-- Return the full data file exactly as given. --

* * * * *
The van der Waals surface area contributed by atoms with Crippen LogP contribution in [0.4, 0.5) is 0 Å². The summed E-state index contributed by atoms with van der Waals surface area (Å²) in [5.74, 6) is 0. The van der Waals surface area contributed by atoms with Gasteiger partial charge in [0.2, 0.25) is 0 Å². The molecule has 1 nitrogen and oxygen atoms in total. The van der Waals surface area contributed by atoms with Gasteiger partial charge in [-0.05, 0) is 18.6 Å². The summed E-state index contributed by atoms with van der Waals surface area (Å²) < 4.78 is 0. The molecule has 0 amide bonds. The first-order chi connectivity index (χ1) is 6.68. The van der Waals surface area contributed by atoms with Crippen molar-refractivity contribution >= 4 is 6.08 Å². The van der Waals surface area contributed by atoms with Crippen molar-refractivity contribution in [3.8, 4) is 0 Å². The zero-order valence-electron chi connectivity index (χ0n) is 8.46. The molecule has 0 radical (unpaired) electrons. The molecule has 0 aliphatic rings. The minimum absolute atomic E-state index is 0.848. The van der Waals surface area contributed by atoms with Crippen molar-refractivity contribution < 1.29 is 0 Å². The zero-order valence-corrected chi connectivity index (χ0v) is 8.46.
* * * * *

The van der Waals surface area contributed by atoms with Crippen LogP contribution in [0.4, 0.5) is 0 Å². The summed E-state index contributed by atoms with van der Waals surface area (Å²) in [5.74, 6) is 0. The van der Waals surface area contributed by atoms with Gasteiger partial charge in [0.2, 0.25) is 0 Å². The molecule has 1 nitrogen and oxygen atoms in total. The van der Waals surface area contributed by atoms with Gasteiger partial charge in [-0.05, 0) is 18.6 Å². The summed E-state index contributed by atoms with van der Waals surface area (Å²) < 4.78 is 0. The molecule has 0 amide bonds. The first-order chi connectivity index (χ1) is 6.68. The van der Waals surface area contributed by atoms with Crippen molar-refractivity contribution >= 4 is 6.08 Å². The van der Waals surface area contributed by atoms with Crippen molar-refractivity contribution in [3.8, 4) is 0 Å². The zero-order valence-electron chi connectivity index (χ0n) is 8.46. The molecule has 0 radical (unpaired) electrons. The molecule has 0 aliphatic rings. The minimum absolute atomic E-state index is 0.848. The van der Waals surface area contributed by atoms with Crippen molar-refractivity contribution < 1.29 is 0 Å². The zero-order valence-corrected chi connectivity index (χ0v) is 8.46.